Forced perspective photography is a simple manipulation of the human visual perception; some call it optical illusions. It make viewers believe that certain objects are smaller or larger than they really are. It may sound tricky and complex but really all you need is creativity, a camera and an imagination. Below are some of the examples I have taken of forced perspective. Why not give it a try yourself!
So I mentioned before how I organised a competition for the children in my school to take a miniature figure on their holidays and compose a creative photograph. I was interested in seeing the types of images created by the pupils and the teachers. Well, the entries are in and they are suitably awesome. Have a look and see what you think!
Mixed media refers to an art form which combines various traditional art media e.g paint, ink, and sculpture. Pixel Art is the form of digital art which is created through the use of raster graphics software, where images are created on a pixel level. I have already spoken about pixel art and created lesson plans (linked below) but I thought it would be a great idea to combine pixel art with photographs.
At first glance the pictures look like beautifully created landscapes including verdant grass, luscious waterfalls and ominous looking mountains. However closer examination will show you that these are not paintings at all but wonderfully arranged food items carefully and precisely photographed. These pictures are the work of the London based artist Carl Warner who specialises in food landscapes.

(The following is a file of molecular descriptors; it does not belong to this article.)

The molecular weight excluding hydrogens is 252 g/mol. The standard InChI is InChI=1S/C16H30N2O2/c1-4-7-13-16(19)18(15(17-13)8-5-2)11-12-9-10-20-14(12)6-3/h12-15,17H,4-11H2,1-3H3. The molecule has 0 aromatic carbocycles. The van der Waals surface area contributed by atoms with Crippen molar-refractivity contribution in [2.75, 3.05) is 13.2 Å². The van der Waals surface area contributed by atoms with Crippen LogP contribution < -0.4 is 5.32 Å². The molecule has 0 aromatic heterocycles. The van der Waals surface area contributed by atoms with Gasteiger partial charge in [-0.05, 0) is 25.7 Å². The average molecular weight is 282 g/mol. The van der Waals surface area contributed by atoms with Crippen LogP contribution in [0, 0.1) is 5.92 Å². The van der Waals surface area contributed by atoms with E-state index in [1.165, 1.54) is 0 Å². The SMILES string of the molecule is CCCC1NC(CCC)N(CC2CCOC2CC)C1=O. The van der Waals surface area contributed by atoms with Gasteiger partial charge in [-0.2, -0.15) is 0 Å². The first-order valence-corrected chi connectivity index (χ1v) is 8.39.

Using Carl as an example the children in year 9 made food art or ‘foodscapes’ if you will, using the techniques practiced by Carl Warner. The children had to think carefully about their composition and lighting. Once the food was photographed (thanks Charli) the children then went about manipulating and editing the images in Photoshop to create some wonderful landscapes. Here are a few examples of the children work. I’m sure Carl would be very impressed, I am! This sequence of lesson plans could easily be adjusted for younger year groups and once children have a basic knowledge of Photoshop there is nothing here that is overly complex, but it does help to develop knowledge of composition.